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Coronavirus

Japan's Buddhist temples struggle as pandemic drags on

Falling offerings and fraying social bonds have some considering closure

For the many temples that were already struggling to get by, the new coronavirus made the situation even worse.   © Getty Images

OSAKA -- The new coronavirus has people everywhere avoiding crowded spaces, and in Japan that includes temples. The number of services for the traditional Buddhist holidays of Bon and Higan has fallen, putting some temples under financial strain.

Temples were already facing a falling number of parishioners because of Japan's shrinking population, and the pandemic has exacerbated the issue. "If the situation continues, it could lead some temples to close," said one expert. "Each denomination should consider some kind of organizational support."

"The number of visits I made to parishioners fell sharply this summer," said the 44-year-old chief priest of a temple in the Osaka Prefecture city of Sakai. About 270 households attend services at his temple. "If the coronavirus drags on, I'm not sure I can maintain my relationship with them."

In a normal year, the temple offers a Bon service called Tanagyo, which involves the priest going to temple members' homes and reciting sutras as part of a memorial service for their ancestors. Offerings during the Bon season often exceed 1.5 million yen ($14,200), and they are used to pay for temple maintenance and to cover the monks' salaries.

In previous years the priest would visit almost every household, but this year the situation changed completely. From July, one household after another declined his Tanagyo visits. The priest is thorough in trying to prevent any spread of the infection, checking his temperature every morning. But many households have older family members who are at risk of developing serious cases of the disease, and others have children who were not able to return home for the holiday. As a result, they put off holding the ceremony. The amount of donations this year was less than half that of previous years.

Temples were in a difficult situation even before the pandemic. Their main source of revenue was donations that came in from memorial services, including those during Bon in late summer and Higan around the vernal and autumnal equinoxes. Worshippers had supported the temples' operations, but the declining birthrate and shrinking population meant less income for temples.

More than 40% of temples reported an annual income of less than 3 million yen in a 2015 survey by the Jodo Shinshu Hongwanji-ha Research Institute. About one in four priests said they "could not get by at all" on their temple income. It is not uncommon for priests to have second jobs or pick up part-time work, and 20% of temples were considering closing or merging with another temple in the future.

The pandemic has made things worse. In June, the Japan Buddhist Federation released a survey of about 360 temples across the country. More than 70% of respondents said they had experienced a drop in revenue and were worried about continued operations. Of the 279 temples that saw their income fall, more than half said their revenue was down more than 40% from previous years.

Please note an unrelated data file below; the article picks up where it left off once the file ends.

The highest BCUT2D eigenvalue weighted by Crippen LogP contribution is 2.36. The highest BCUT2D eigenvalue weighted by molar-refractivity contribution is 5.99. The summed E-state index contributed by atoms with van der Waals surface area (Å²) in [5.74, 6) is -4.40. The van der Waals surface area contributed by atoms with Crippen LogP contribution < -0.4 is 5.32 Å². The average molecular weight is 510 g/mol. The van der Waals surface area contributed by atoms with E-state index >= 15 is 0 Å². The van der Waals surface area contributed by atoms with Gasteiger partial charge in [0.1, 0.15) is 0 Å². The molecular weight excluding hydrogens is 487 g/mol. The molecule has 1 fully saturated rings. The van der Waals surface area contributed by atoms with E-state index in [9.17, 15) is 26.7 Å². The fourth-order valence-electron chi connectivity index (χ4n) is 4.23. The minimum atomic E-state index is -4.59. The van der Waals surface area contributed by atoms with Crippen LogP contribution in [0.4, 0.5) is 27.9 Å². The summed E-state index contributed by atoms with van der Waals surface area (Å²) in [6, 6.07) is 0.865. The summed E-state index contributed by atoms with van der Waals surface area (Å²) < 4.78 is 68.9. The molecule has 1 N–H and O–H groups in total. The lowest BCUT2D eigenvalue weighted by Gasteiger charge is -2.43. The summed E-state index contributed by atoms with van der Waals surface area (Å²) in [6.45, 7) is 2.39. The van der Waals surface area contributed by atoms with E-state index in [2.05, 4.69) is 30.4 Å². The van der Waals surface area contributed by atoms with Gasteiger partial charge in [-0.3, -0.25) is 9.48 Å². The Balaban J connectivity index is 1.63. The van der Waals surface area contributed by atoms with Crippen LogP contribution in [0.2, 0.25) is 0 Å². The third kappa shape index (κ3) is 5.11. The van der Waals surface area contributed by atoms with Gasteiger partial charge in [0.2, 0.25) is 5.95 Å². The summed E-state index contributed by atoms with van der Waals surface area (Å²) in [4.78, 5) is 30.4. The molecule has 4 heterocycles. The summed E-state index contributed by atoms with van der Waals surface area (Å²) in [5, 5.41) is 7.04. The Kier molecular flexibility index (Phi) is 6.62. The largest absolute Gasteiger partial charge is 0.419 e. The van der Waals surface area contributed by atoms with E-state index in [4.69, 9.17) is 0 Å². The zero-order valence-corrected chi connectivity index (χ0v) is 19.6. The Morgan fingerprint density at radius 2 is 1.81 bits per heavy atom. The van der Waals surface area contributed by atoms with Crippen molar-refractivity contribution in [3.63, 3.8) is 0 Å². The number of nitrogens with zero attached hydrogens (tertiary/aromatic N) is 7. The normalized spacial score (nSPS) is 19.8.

Some said they were having difficulty covering their temple's fixed costs, or wanted to get a second job but could not because of social conditions or age. Others said they were dealing with the situation by eating into their savings.

Some respondents worried about their temple's continued existence, saying that they are losing touch with temple members. Others said that funerals and other services had been simplified because of the coronavirus, and temples themselves may even become unnecessary.

Some temples are trying to develop new sources of income by attracting more visitors through PR videos online. A temple in the Chiba Prefecture city of Ichikawa has seen its income from offerings and merchandise sales grow by several times over the past decade.

But only a few of these kinds of innovations bear fruit. Only a limited number of temples have features that are attractive to the general public, and transportation and other factors can also play a role.

In response to the temples' distress, the Shingi Shingon sect, which is primarily made up of more than 200 temples in and around Wakayama Prefecture, decided in June to reduce the fees that each temple pays to the sect by 25%. "We want to support the temples so they will be there for future generations," said a representative of the sect.

"Buddhist temples cost quite a bit to maintain," said Akinori Takase, a lecturer at Taisho University who is also a deputy chief priest at a temple in Shizuoka Prefecture. "But more temples could close if the effects of the coronavirus, like the drop in the number of services, continue for a prolonged period of time."

"Temples have an important role to play in local communities," said Takase, noting that some serve as recreational spaces for local residents by hosting sessions of rakugo, a type of traditional comic storytelling, and other forms of entertainment.

"It's difficult for the government to provide support because of constitutional restrictions," he added. "The first step is for each denomination to determine the condition of each temple, and then provide support for them according to their size."

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